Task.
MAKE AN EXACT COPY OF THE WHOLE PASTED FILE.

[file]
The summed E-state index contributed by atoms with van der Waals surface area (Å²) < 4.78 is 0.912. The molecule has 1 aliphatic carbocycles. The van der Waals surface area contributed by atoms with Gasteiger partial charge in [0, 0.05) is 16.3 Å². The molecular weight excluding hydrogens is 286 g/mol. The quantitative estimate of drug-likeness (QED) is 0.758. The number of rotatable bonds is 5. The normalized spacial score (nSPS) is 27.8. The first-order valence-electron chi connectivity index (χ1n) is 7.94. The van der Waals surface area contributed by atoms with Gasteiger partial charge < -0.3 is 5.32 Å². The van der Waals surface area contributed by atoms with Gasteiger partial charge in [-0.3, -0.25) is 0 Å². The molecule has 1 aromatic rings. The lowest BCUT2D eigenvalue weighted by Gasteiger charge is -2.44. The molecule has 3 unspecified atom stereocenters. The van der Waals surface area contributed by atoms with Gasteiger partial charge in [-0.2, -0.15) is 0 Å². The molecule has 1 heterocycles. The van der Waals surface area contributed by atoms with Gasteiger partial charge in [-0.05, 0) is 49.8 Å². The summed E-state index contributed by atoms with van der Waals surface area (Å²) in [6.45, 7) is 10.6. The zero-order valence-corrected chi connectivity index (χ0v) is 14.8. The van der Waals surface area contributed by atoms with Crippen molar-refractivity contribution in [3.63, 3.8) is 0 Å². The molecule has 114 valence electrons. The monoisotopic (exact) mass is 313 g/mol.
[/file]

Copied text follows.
The summed E-state index contributed by atoms with van der Waals surface area (Å²) < 4.78 is 0.912. The molecule has 1 aliphatic carbocycles. The van der Waals surface area contributed by atoms with Gasteiger partial charge in [0, 0.05) is 16.3 Å². The molecular weight excluding hydrogens is 286 g/mol. The quantitative estimate of drug-likeness (QED) is 0.758. The number of rotatable bonds is 5. The normalized spacial score (nSPS) is 27.8. The first-order valence-electron chi connectivity index (χ1n) is 7.94. The van der Waals surface area contributed by atoms with Gasteiger partial charge < -0.3 is 5.32 Å². The van der Waals surface area contributed by atoms with Gasteiger partial charge in [-0.3, -0.25) is 0 Å². The molecule has 1 aromatic rings. The lowest BCUT2D eigenvalue weighted by Gasteiger charge is -2.44. The molecule has 3 unspecified atom stereocenters. The van der Waals surface area contributed by atoms with Gasteiger partial charge in [-0.2, -0.15) is 0 Å². The molecule has 1 heterocycles. The van der Waals surface area contributed by atoms with Gasteiger partial charge in [-0.05, 0) is 49.8 Å². The summed E-state index contributed by atoms with van der Waals surface area (Å²) in [6.45, 7) is 10.6. The zero-order valence-corrected chi connectivity index (χ0v) is 14.8. The van der Waals surface area contributed by atoms with Crippen molar-refractivity contribution in [3.63, 3.8) is 0 Å². The molecule has 114 valence electrons. The monoisotopic (exact) mass is 313 g/mol.